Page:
primarily available from the upstream impoundment, agricultural or other areas in the adjacent
watershed, and point sources. Carbon is also present in soluble forms through leaching and breakdown
of particulate carbon.
1.3.7 BIOLOGICAL PROCESSES
Tailwaters are more than conduits for transporting particulate and dissolved materials.
Biological processes occur in flowing waters and influence the cycling of transported material. Running
water is a richer habitat than still water due to currents which prevent the accumulation of a shell of
depleted resources around organisms by providing a constant supply of fresh material (nutrients,
oxygen) for metabolism. Biological processes in tailwaters involve benthic communities (microbial,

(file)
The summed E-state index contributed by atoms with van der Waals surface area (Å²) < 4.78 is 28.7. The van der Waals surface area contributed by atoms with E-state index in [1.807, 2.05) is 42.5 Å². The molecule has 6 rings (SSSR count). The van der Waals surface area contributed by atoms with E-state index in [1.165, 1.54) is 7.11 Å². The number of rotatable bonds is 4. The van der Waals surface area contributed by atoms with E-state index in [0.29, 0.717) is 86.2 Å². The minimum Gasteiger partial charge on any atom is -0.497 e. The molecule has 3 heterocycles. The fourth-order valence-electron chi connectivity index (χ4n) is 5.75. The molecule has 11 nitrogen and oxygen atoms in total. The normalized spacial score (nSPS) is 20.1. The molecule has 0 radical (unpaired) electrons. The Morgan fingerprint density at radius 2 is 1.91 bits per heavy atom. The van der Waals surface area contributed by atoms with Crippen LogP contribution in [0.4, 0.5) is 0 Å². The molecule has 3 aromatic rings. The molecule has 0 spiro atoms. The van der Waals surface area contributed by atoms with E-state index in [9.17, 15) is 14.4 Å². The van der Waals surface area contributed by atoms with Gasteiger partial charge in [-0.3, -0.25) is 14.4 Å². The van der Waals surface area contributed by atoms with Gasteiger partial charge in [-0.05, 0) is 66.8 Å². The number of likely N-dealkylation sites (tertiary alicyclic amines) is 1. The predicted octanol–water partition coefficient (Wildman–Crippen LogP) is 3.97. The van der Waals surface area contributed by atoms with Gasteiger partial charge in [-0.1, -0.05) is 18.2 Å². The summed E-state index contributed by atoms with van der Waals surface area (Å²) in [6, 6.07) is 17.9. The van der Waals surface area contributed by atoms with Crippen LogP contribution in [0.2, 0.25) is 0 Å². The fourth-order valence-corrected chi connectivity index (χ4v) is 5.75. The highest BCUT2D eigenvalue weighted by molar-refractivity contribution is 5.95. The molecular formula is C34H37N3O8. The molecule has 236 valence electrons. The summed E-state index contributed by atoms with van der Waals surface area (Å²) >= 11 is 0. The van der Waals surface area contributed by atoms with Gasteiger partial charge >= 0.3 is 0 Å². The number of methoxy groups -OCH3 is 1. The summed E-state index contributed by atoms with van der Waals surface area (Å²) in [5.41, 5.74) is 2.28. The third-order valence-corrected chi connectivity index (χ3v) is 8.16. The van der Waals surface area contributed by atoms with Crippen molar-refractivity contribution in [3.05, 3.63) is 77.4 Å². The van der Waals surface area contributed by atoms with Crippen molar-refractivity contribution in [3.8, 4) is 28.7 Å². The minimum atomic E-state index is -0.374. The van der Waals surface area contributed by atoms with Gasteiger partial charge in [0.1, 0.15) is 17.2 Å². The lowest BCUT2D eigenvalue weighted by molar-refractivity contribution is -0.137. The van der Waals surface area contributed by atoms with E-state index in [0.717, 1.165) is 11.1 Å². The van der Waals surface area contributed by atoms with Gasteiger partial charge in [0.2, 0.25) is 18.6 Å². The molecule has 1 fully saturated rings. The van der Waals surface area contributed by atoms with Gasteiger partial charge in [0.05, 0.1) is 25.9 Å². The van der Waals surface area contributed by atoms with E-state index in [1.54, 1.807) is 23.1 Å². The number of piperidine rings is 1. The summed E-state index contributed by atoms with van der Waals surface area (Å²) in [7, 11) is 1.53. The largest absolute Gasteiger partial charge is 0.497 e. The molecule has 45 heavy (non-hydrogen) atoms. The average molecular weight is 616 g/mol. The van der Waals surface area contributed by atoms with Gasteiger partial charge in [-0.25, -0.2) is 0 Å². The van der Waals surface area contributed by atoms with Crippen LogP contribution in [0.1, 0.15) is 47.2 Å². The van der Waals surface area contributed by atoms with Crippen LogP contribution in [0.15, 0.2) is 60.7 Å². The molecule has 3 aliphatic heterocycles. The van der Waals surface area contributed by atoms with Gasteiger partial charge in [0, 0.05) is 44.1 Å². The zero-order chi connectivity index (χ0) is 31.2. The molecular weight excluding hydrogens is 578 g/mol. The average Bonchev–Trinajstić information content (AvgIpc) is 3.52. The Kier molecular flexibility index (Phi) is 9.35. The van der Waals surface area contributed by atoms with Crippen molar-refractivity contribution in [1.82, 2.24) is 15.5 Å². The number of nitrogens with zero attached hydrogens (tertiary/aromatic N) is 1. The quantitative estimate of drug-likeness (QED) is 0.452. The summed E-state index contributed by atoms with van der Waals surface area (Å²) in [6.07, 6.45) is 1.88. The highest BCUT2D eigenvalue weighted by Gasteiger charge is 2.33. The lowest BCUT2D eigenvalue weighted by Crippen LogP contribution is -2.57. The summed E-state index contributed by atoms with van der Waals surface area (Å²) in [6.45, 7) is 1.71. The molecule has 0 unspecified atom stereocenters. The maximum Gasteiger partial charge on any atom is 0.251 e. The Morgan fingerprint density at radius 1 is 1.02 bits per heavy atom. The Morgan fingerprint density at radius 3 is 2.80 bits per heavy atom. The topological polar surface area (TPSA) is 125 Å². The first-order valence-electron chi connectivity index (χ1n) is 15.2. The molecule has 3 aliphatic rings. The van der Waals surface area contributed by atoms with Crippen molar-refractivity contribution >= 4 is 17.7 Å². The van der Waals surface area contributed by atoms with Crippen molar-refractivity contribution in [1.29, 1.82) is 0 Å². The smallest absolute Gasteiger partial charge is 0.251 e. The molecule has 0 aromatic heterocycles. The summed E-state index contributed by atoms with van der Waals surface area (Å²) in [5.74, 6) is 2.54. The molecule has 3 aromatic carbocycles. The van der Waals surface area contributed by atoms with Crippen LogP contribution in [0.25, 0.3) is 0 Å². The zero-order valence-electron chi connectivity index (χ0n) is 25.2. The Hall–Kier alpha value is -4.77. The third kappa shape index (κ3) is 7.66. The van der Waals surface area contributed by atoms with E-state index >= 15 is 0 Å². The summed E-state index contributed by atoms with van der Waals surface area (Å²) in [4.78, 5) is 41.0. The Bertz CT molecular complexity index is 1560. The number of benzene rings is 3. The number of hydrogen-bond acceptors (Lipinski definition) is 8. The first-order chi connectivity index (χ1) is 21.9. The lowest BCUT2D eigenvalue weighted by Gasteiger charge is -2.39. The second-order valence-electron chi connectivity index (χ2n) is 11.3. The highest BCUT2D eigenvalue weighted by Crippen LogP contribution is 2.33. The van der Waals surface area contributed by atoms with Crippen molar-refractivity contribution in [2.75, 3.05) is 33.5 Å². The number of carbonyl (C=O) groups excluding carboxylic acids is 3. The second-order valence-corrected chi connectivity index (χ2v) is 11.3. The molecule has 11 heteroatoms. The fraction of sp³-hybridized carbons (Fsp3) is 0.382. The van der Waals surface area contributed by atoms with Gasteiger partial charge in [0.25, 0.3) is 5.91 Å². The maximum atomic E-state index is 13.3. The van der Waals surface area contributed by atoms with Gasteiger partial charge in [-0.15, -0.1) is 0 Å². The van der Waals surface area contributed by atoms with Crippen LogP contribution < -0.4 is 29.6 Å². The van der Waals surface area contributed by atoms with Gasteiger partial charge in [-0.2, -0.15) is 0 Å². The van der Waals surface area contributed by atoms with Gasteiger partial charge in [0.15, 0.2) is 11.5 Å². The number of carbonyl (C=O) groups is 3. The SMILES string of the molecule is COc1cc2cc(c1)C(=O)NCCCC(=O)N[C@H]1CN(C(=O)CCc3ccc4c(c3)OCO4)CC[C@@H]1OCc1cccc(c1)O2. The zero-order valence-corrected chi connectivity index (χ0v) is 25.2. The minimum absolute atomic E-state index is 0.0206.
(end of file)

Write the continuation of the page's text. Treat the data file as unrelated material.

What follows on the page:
invertebrate, and vertebrate), macrophytes, periphyton, phytoplankton, zooplankton, and fisheries
communities. Other biota (birds, reptiles, amphibians, etc.) are usually considered on a site-specific
Biological processes are often inseparable from physical and chemical process as is illustrated
in evaluating the dynamics of dissolved oxygen in tailwaters. The consumption of dissolved oxygen in
rivers is most often a biological process which breaks down organic matter (carbon). This process
often results in a decrease (sag) in dissolved oxygen concentrations downstream from the input of
organic matter. As illustrated in Figure 1.3.22, the "sag" in dissolved oxygen concentrations can be
Figure 1.3.22 Measured and computed dissolved oxygen concentrations
demonstrating "sags" in longitudinal concentrations. (From Krenkel and
Novotny (1980), reprinted with permission of Academic Press).